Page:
Collected Stories?

I’ve been busy the last week or so and didn’t get as involved in comments as I often do. But Scot put up a couple of interesting posts last Thursday, one on Evangelicalism’s Radical Diversity 4 with a discussion on inerrancy and the other on Evolution: A Remarkable History (not by me) discussing the history and development of evolutionary theories. These posts were somewhat related because of course the interpretation of Genesis and other parts of scripture are impacted by our view of cosmology, geology, and biology. This impacts some views of inerrancy.

I would like to focus here on one specific part of the comments on the first post. This was, for the most part, an excellent conversation with views put forth clearly and commenters treating other viewpoints fairly. One of the commenters, however, put this in the middle of a comment:

If you’re going to see Gen. 1-11 and so on as just collected stories (as RJS) then you might as well employ the same hermeneutics as the Jesus Seminar… and while you’re not going that far in your conclusions as the Jesus Seminar might, you’re using the same reasoning that they are to interpret the historical validity of a text… that seems pretty dangerous. (comment 106)

The first part of this paragraph surprised me a bit, shows something of a misunderstanding, -and brings up a question I would like to ask here.

What is Genesis 1-11? What is the purpose and genre? Is it collected stories, historical account, or something else?

This comment surprised me because I do not see Genesis 1-11 as “collected stories.” Rather I see the text as an edited whole communicating a coherent and important truth. We do well to pour pore over these chapters, understand them, study them – even memorize them. We need to bring questions to the text and let it teach us. What does this text tell us about God and his interaction with his people?

The Jesus Seminar searched the synoptic gospels to identify “authentic sayings of Jesus, dismissing or discarding the rest as later interpretation of the church. The historical Jesus enterprise searched for the “real” Jesus behind the text. This hermeneutic is foreign to the way I approach any of scripture – from Genesis to Revelation.

I would suggest that having accepted the text as the word of God we have to let the text tell us what this entails. Our attempts at harmonizing and putting together the puzzle to match a preconceived idea of what is proper for the word of God is a misreading and misinterpretation of the text. When we look at Genesis 1-11 there is no sifting and searching for bits and pieces of truth amidst “error,” interpretation, or myth – we take the whole as given.  But reading the text literally with literary intelligence sees forms of truth-telling that are different in genre, form, and purpose. We misunderstand scripture when we look for correspondence between modern science and the cosmology of the Ancient Near East. We misunderstand the nature of scripture when we equate ANE cosmology with error. We also misread Genesis if we don’t recognize that the form of historical truth-telling in Genesis 1-11 is different from the historical truth-telling in Samuel, Kings, and Chronicles. The historical truth-telling in Samuel, Kings, and Chronicles is, in turn, different from the form of historical truth-telling we expect in historical monograph today.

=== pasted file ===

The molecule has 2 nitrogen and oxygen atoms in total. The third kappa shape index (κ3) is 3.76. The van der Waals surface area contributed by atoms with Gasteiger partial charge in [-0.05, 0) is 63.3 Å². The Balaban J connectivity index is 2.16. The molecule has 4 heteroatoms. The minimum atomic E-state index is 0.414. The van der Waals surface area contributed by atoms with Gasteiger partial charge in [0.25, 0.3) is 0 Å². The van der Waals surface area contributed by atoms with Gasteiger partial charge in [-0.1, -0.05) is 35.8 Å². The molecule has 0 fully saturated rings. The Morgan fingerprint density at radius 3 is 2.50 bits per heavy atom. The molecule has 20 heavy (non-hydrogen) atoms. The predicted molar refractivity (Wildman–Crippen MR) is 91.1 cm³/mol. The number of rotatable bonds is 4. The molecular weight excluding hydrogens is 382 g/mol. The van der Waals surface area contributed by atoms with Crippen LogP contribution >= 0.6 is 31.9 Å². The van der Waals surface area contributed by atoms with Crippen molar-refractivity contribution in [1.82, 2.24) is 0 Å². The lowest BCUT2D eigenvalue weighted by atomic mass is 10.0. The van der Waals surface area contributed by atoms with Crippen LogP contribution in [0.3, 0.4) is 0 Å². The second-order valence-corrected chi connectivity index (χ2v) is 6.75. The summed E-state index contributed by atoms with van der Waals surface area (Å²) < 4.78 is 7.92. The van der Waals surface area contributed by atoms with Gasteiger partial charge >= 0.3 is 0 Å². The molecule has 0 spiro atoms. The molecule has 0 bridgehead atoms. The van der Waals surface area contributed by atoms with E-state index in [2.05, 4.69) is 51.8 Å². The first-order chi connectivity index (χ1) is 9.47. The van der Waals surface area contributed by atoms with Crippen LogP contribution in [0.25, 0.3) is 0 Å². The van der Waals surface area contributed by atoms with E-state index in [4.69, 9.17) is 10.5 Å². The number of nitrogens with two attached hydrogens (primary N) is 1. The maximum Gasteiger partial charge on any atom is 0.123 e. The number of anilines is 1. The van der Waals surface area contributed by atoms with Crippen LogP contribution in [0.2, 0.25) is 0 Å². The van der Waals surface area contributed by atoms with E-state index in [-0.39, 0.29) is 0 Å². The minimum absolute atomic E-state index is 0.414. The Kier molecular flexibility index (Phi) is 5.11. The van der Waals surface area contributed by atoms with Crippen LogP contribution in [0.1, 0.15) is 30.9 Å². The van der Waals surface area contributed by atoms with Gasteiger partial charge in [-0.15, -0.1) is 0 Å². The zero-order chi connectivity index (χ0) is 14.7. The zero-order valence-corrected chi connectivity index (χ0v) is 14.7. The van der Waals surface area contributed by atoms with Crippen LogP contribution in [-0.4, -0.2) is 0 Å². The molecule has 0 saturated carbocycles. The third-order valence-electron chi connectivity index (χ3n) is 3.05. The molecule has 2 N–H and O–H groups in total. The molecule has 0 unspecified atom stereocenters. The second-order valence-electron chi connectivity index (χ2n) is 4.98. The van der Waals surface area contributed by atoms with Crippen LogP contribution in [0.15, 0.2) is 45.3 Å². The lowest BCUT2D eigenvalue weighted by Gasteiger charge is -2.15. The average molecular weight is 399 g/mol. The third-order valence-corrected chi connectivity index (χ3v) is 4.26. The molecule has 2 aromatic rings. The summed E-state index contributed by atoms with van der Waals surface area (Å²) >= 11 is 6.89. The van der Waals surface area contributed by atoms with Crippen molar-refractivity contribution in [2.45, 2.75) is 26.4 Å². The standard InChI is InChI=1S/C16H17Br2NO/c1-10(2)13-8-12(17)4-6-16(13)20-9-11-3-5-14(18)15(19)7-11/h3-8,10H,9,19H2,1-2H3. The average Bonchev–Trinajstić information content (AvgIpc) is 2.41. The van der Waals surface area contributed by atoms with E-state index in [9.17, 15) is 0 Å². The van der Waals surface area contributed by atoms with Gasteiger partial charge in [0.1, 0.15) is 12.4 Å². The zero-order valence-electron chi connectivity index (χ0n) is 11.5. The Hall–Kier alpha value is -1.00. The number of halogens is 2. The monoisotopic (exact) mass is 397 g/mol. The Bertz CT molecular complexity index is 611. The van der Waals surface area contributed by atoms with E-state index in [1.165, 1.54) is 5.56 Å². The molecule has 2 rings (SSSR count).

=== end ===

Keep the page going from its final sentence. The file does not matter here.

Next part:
So consider Genesis 1-2.

Genesis 1 has God creating vegetation on the third day (before the sun!); water creatures and birds on the fifth day; beasts of the earth on the sixth day – culminating with the creation of man, male and female, “and God said to them, “Be fruitful and multiply, and fill the earth, and subdue it; and rule over the fish of the sea and over the birds of the sky and over every living thing that moves on the earth.

Genesis 2 has no shrub or plant “for the LORD God had not sent rain upon the earth, and there was no man to cultivate the ground.“… then God creates man, then he plants the Garden, then he creates animals as “companions” then he creates woman as the perfect companion. The culmination is in the institution of marriage as a sacred gift from God … “For this reason a man shall leave his father and his mother, and be joined to his wife; and they shall become one flesh.

We can try to rationalize and harmonize these texts to match our sensibilities for history, or  we can take what is given to us and look for God’s truth in the literary form set before us. I think that we distort the text when we try to harmonize – and we may, in fact, harmonize away the truth. The so-called discrepancies aren’t problems to be solved, but clues as to the form and purpose of the text.  The fact that the order of creation is different in these accounts tells us that the purpose and form of the text is not historically accurate chronologies, and this is just fine. Realizing this we can relax and look at the text as it is, not worrying about concordance with science or history, and not worrying about internal consistency at this level.

If we start on the road of harmony we will be patching over and over and over again as we read through scripture, in Genesis, Exodus, Deuteronomy, Kings and Chronicles, Mark and John. Why would we view scripture as the word of God on one hand – and seriously distorted in transmission on the other?

The Bible is a coherent whole – but we have to let scripture itself tell us what this means as we read and study. We need to take the text we have and let it teach us as we immerse ourselves in the story, in the word, with the guidance of the Spirit.

What do you think?

At what level should we look for truth and harmony within scripture and between science and scripture?

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